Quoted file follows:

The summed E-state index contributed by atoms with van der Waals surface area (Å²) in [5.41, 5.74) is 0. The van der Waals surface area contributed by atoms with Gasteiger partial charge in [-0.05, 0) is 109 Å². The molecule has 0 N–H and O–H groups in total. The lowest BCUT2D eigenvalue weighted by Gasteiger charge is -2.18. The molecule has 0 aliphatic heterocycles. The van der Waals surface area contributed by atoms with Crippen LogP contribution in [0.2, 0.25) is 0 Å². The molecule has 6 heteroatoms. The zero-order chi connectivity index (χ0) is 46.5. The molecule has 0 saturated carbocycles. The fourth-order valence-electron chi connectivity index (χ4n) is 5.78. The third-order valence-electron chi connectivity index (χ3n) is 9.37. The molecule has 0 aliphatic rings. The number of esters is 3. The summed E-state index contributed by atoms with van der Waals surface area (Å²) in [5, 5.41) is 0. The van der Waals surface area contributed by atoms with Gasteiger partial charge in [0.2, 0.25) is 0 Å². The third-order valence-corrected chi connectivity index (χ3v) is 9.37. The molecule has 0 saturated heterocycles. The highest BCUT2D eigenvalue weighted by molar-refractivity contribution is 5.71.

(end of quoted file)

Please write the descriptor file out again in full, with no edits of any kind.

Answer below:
The summed E-state index contributed by atoms with van der Waals surface area (Å²) in [5.41, 5.74) is 0. The van der Waals surface area contributed by atoms with Gasteiger partial charge in [-0.05, 0) is 109 Å². The molecule has 0 N–H and O–H groups in total. The lowest BCUT2D eigenvalue weighted by Gasteiger charge is -2.18. The molecule has 0 aliphatic heterocycles. The van der Waals surface area contributed by atoms with Crippen LogP contribution in [0.2, 0.25) is 0 Å². The molecule has 6 heteroatoms. The zero-order chi connectivity index (χ0) is 46.5. The molecule has 0 saturated carbocycles. The fourth-order valence-electron chi connectivity index (χ4n) is 5.78. The third-order valence-electron chi connectivity index (χ3n) is 9.37. The molecule has 0 aliphatic rings. The number of esters is 3. The summed E-state index contributed by atoms with van der Waals surface area (Å²) in [5, 5.41) is 0. The van der Waals surface area contributed by atoms with Gasteiger partial charge in [0.2, 0.25) is 0 Å². The third-order valence-corrected chi connectivity index (χ3v) is 9.37. The molecule has 0 saturated heterocycles. The highest BCUT2D eigenvalue weighted by molar-refractivity contribution is 5.71.